Nearly half of the for-profit colleges in California are being kicked out of a state student aid program because of their default rates, The San Francisco Chronicle reported. Under a California law, those with three-year loan default rates of 24.6 percent or higher are barred from having their students receive Cal Grants. About 4,900 Cal Grant recipients were enrolled at this colleges when the law took effect in the fall. Those who had been previously enrolled were allowed a partial grant.
Submitted by Paul Fain on February 3, 2012 - 3:00am
The University of Phoenix on Thursday released its fourth annual academic scorecard, a self-assessment that has drawn both praise for being a rare voluntary disclosure about academic performance in the for-profit industry and criticism for painting a somewhat overly flattering picture. The fourth installment showed largely minor changes. Graduation rates for associate and graduate degree programs were up slightly, while those for bachelor's were down -- a change Phoenix officials attributed to an increase in transfer students arriving with zero credits. Senior students at Phoenix slightly underperformed academically compared with seniors at other institutions. But the university found high levels of student satisfaction, and an increase in first-course completion rates for students who went through the university's orientation, a free, three-week program.
Senator Dick Durbin, an Illinois Democrat, is today planning to introduce legislation that would limit the federal funds going to for-profit colleges for the education of veterans, The Chicago Tribune reported. The legislation would reduce from 90 to 85 percent the share of revenue for-profit colleges can receive from federal student aid funds. Further, the bill would count veterans benefits in that total, not just Education Department aid, as is currently the law. Durbin is among a number of lawmakers who have said that some for-profit colleges are taking advantage of veterans, who have generous education benefits. Brian Moran, interim president of the Association of Private Sector Colleges and Universities, criticized the planned legislation. "Senator Durbin's reported legislation on recruiting will only cut off access for thousands of veterans to the skill-intensive, hands-on programming and intensive job-placement support that veterans transitioning into the workplace need," he said.
California leads the nation in unaccredited colleges, The New York Times reported. Nearly 1,000 unaccredited or "questionably accredited" institutions operate in the state, frequently ignoring state regulations. "There are a lot of schools that beg the question 'What exactly is going on in California?' " Eyal Ben Cohen, managing director of Accredibase Limited, a company based in London that monitors diploma mills, told the Times. "California has very weak oversight procedures as far as allowing an institution to operate within its borders. An institution within California can obtain a license very easily."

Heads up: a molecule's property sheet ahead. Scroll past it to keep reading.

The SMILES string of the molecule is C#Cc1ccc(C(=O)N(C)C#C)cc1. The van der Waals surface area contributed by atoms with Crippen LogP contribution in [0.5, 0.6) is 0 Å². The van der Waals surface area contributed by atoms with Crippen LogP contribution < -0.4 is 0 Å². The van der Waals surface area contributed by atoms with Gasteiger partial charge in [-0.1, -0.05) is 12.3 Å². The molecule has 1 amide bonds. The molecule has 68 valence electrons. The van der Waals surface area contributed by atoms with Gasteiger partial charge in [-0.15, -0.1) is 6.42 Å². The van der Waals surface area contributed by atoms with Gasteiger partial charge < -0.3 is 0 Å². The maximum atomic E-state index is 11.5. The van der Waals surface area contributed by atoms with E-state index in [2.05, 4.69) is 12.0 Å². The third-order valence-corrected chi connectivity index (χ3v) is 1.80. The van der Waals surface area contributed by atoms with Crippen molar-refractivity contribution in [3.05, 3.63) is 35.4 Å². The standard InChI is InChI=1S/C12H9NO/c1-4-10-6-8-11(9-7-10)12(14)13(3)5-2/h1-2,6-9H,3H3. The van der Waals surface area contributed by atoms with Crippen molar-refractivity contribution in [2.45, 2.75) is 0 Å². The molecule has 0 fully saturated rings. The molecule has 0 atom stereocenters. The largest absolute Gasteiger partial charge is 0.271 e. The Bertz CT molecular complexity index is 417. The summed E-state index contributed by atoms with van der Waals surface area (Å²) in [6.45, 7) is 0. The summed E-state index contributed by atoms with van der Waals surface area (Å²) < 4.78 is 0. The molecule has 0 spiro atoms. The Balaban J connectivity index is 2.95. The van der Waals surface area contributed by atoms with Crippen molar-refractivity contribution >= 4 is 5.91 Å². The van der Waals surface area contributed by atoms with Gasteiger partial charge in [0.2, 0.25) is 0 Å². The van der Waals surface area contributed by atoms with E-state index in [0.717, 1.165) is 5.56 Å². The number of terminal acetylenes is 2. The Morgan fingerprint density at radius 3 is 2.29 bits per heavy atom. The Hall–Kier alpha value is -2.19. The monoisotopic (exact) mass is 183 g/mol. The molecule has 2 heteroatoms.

Representative John Kline, the Minnesota Republican who is chairman of the House Committee on Education and the Workforce, has asked Education Secretary Arne Duncan to explain the department's choice of negotiators for rule making panels this month on the federal student loan program. The department has said the negotiations, announced in October, will focus largely on technical issues. But the negotiators are also drawn from consumer protection groups, leading Kline and Representative Virginia Foxx, chairwoman of the higher education subcommittee, to ask for the department's rationale for why each constituency is relevant to the technical issues listed in the initial rule making notice, a list of all nominated negotiators, a description of the vetting process and the negotiators' credentials, as well as any new issues the department intends to address at the panel. "We are ... concerned about whether the panel represents the balanced perspective appropriate for any rule making process or is simply an attempt to raise new issues during the negotiation that furthers the policy goals of the administration," Kline and Foxx wrote.
The U.S. Department of Veterans Affairs on Thursday hastily withdrew a policy change that would have allowed the agency to deduct from its tuition payments to colleges any debts that student veterans owed the government from their Post-9/11 GI Bill benefits. The approach, which college officials had learned about this week via e-mail from a regional office of the veterans' agency, caused immediate consternation among campus veterans' education administrators and others, who feared they would then be put in the awkward position of becoming the government's debt collectors from their own students. "[T]he school will get shorted money and be expected to recoup it from the Veterans," one administrator wrote on a listserv for veterans' officials. "This is going to make the schools VERY mad."
A spokesman for the veterans' agency said in a statement late Thursday: “System changes installed this week allowed for collection of Post-9/11 Bill debts from all education benefit payments issued to or on behalf of the student. However, because these changes had not been fully vetted, they have been withdrawn effective today.”